The first confirmed cases of the Covid-19 variant first detected in South Africa have been recorded in Northern Ireland, Health Minister Robin Swann said.
Mr Swann said three cases of the variant had been confirmed.
The minister said a detailed health protection risk assessment and contact tracing response had been deployed and the risk of transmission has been judged to be low at this time.
"I have previously been clear that identification of a confirmed case or cases of this variant in Northern Ireland was inevitable at some point," said Mr Swann.
"This development does not mean that this variant is going to become the most prevalent or the dominant strain in Northern Ireland.
"However, it does underline once again the very real need for continuing caution in relation to Covid-19."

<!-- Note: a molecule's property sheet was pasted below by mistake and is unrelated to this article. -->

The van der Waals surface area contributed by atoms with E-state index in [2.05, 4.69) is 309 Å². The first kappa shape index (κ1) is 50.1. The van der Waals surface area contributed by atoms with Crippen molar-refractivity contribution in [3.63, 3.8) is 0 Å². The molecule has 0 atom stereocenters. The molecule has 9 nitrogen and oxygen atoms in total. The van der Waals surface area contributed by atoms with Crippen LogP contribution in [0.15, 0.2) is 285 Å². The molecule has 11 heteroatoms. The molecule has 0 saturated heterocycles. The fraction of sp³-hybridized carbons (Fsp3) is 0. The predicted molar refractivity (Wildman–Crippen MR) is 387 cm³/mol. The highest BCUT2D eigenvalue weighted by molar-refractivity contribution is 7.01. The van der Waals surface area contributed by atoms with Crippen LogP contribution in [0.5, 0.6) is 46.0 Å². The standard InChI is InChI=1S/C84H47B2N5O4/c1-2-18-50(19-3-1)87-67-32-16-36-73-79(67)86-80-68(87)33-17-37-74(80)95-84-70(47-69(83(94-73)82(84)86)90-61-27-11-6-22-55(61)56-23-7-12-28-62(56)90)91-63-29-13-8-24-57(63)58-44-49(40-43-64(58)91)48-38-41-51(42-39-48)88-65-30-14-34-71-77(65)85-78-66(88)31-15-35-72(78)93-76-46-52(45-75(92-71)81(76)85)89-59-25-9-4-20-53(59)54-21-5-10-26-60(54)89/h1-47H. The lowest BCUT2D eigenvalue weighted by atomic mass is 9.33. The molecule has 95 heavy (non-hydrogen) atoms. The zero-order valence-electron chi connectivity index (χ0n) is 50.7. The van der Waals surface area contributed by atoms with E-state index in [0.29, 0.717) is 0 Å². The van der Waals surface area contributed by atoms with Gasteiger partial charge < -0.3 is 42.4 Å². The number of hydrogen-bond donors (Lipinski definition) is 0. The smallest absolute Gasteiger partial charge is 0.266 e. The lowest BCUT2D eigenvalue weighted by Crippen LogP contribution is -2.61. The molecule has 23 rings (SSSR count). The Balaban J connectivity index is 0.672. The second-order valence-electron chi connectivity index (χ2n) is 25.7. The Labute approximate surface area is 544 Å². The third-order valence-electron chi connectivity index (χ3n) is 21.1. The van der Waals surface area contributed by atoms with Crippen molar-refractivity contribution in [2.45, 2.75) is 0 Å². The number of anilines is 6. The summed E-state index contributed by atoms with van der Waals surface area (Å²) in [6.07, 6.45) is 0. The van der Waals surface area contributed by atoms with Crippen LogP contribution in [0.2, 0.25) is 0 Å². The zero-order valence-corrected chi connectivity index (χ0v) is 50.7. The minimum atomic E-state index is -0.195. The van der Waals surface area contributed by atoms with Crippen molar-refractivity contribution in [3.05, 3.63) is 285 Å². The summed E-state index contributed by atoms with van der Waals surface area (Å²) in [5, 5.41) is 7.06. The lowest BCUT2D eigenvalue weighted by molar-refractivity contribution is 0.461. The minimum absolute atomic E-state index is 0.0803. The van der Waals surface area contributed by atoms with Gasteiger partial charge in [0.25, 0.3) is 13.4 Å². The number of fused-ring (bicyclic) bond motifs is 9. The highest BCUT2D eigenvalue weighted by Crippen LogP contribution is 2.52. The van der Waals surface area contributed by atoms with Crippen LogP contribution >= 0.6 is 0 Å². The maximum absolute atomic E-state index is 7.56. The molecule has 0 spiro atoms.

It comes as Northern Ireland's Department of Health reported five further coronavirus deaths, taking the official death toll to 2,041.
It also reported that 225 new cases of Covid-19 have been identified from tests on 1,841 individuals.
There are 376 confirmed coronavirus patients in hospital, with 48 in ICU, 39 of whom are on ventilators.
The average seven-day infection rate per 100,000 for Northern Ireland is 102.5, the lowest it has been since 29 September.
The area with the highest rate remains Mid Ulster on 159.3, while the lowest remains Fermanagh and Omagh on 41.9.
Seven of Northern Ireland's 11 council areas now have a seven-day infection rate below 100 per 100,000.